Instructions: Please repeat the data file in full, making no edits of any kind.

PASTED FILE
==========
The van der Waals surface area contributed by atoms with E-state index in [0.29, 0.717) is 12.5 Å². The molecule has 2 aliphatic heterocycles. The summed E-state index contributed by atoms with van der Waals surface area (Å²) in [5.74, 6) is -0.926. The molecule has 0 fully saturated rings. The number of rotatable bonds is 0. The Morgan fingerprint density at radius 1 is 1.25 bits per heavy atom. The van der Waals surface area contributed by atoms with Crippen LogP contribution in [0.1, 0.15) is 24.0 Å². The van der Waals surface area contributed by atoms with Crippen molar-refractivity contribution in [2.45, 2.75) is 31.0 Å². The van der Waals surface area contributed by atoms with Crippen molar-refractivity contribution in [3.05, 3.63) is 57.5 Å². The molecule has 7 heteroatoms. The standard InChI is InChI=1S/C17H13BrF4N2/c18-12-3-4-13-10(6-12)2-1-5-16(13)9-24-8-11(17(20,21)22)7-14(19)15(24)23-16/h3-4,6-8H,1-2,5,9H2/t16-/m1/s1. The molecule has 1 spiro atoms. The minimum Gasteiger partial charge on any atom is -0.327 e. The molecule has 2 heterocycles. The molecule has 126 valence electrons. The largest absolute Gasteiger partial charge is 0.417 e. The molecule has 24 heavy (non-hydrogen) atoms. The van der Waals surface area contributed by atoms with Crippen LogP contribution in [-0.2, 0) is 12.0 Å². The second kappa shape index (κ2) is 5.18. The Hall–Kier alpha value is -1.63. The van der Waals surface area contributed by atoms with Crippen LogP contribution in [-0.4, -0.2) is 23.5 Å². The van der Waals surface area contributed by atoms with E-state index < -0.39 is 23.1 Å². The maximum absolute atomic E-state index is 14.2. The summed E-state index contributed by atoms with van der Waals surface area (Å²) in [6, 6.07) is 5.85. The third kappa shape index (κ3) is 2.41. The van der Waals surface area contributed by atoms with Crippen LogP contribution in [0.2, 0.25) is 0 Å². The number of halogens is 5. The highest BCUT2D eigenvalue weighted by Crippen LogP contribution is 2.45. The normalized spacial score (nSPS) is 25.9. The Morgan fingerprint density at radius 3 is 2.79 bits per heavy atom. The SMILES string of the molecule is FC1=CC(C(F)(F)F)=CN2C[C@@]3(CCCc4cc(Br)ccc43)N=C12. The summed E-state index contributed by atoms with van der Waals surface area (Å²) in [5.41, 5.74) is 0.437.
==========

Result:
The van der Waals surface area contributed by atoms with E-state index in [0.29, 0.717) is 12.5 Å². The molecule has 2 aliphatic heterocycles. The summed E-state index contributed by atoms with van der Waals surface area (Å²) in [5.74, 6) is -0.926. The molecule has 0 fully saturated rings. The number of rotatable bonds is 0. The Morgan fingerprint density at radius 1 is 1.25 bits per heavy atom. The van der Waals surface area contributed by atoms with Crippen LogP contribution in [0.1, 0.15) is 24.0 Å². The van der Waals surface area contributed by atoms with Crippen molar-refractivity contribution in [2.45, 2.75) is 31.0 Å². The van der Waals surface area contributed by atoms with Crippen molar-refractivity contribution in [3.05, 3.63) is 57.5 Å². The molecule has 7 heteroatoms. The standard InChI is InChI=1S/C17H13BrF4N2/c18-12-3-4-13-10(6-12)2-1-5-16(13)9-24-8-11(17(20,21)22)7-14(19)15(24)23-16/h3-4,6-8H,1-2,5,9H2/t16-/m1/s1. The molecule has 1 spiro atoms. The minimum Gasteiger partial charge on any atom is -0.327 e. The molecule has 2 heterocycles. The molecule has 126 valence electrons. The largest absolute Gasteiger partial charge is 0.417 e. The molecule has 24 heavy (non-hydrogen) atoms. The van der Waals surface area contributed by atoms with Crippen LogP contribution in [-0.2, 0) is 12.0 Å². The second kappa shape index (κ2) is 5.18. The Hall–Kier alpha value is -1.63. The van der Waals surface area contributed by atoms with Crippen LogP contribution in [-0.4, -0.2) is 23.5 Å². The van der Waals surface area contributed by atoms with E-state index < -0.39 is 23.1 Å². The maximum absolute atomic E-state index is 14.2. The summed E-state index contributed by atoms with van der Waals surface area (Å²) in [6, 6.07) is 5.85. The third kappa shape index (κ3) is 2.41. The van der Waals surface area contributed by atoms with Crippen LogP contribution in [0.2, 0.25) is 0 Å². The number of halogens is 5. The highest BCUT2D eigenvalue weighted by Crippen LogP contribution is 2.45. The normalized spacial score (nSPS) is 25.9. The Morgan fingerprint density at radius 3 is 2.79 bits per heavy atom. The SMILES string of the molecule is FC1=CC(C(F)(F)F)=CN2C[C@@]3(CCCc4cc(Br)ccc43)N=C12. The summed E-state index contributed by atoms with van der Waals surface area (Å²) in [5.41, 5.74) is 0.437.